Between Thistles: Variation #4 by John Wainwright

After Chloe’s exploration of humour in variation #3, John has countered with an exploration of  the darker moments the poem conjured. While the first half of the poem is similar to the original, the second half breaks new ground and shifts the tome of the poem dramatically. And as John so aptly pointed out in his email to me, ‘Andy’s three word verse (link #10) is a statement covering a decade and the full spectrum of Australian politics’.

So much to enjoy here…

*****

Between Thistles: A New Junicho
Started: 12 April 2013 – Finished: 30 April 2013
Written between: Ashley Capes, Chloë Callistemon, Cindy Keong, Chris Lynch, John Wainwright, Andrew Phillips, Rachael Briggs, Andy Smerdon, Lee-Anne Davie, Trish Reid

Link #1 (3 lines) – hokku / shasei

between thistles
the crane’s
Egyptian walk

(Ashley Capes)

Link #2 (2 lines) – waki / cultural (literature)

she hushes the bundle
in a river basket

(Andrew Phillips)

Link #3 (3 lines) – daisan / cultural (film)

fan rotors beat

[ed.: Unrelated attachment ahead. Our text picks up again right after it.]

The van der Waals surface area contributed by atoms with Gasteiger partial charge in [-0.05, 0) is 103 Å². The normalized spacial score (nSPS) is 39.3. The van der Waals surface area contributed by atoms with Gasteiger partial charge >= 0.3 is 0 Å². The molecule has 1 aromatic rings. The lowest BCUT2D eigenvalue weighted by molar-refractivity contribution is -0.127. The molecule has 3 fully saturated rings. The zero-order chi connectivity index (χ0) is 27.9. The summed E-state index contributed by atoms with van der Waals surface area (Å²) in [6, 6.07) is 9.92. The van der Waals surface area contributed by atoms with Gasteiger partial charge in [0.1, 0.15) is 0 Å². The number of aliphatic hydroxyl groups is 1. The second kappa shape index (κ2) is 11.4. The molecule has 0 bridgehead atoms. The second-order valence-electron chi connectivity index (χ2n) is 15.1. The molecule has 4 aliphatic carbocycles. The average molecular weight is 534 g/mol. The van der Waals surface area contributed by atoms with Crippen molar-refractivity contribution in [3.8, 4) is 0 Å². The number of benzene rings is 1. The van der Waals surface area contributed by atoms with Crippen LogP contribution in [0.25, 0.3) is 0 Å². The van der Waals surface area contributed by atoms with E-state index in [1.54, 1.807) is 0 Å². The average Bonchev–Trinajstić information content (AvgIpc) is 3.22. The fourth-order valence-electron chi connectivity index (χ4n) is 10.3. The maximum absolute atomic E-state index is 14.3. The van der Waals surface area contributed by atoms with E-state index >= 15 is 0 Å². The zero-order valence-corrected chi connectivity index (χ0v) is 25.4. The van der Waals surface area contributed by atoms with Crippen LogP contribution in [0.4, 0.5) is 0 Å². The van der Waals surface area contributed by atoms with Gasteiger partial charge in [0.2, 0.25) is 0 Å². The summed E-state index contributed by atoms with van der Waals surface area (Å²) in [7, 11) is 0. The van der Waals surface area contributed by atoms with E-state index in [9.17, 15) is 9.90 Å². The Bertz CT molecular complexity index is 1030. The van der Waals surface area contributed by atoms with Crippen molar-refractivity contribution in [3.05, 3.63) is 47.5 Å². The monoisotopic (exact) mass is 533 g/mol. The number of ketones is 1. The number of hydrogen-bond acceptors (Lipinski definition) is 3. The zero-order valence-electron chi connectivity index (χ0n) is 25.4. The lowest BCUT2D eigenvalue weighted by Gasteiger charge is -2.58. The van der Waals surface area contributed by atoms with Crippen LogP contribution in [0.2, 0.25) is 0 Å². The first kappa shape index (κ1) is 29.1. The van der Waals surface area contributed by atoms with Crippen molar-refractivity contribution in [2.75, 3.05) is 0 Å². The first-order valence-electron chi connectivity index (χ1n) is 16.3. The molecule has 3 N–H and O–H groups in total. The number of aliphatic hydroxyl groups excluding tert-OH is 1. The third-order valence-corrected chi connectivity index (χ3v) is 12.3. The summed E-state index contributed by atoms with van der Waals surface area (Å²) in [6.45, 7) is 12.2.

The End
to the smell of napalm

(Chloe Callistemon)

Link #4 (2 lines) – verse / shasei

recycling at 2:30am
moonlight on bitumen

(Chris Lynch)

Link #5 (3 lines) – verse / shasei

moth seeks out
only dark spaces
tired I turn off the light

(Trish Reid)

Link #6 (2 lines) – verse / cultural (art)

Caravaggio fades in from black
is that a pallet knife?

(John Wainwright)

Link #7 (3 lines) – verse / cultural (religion)

he makes the sign
with crossed fingers
crucifix

(Lee-Anne Davie)

Link #8 (2 lines) – verse / gendai

remorse-
a bouquet of verbs

(Cindy Keong)

Link #9 (3 lines) – verse / gendai

floods and locusts
here come the horsemen
swine flew

(Rachael Briggs)

Link #10 (2 lines) – verse / cultural (politics)

overboard
opportunity drifts

(Andy Smerdon)

Link #11 (3 lines) – verse / cultural (music)

bind your soul
to the beast that waits
at the crossroads

(Andy Smerdon)

Link #12 (2 lines) – ageku / shasei

in rifle sight
my enemy’s eyes

(Chris Lynch)

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3 Comments

Filed under poetry

3 responses to “Between Thistles: Variation #4 by John Wainwright

  1. A most interesting experiment as the links change so does the tone of the poem…you’ve got me studying the form a bit more.

  2. This has been a most inventive conversation.

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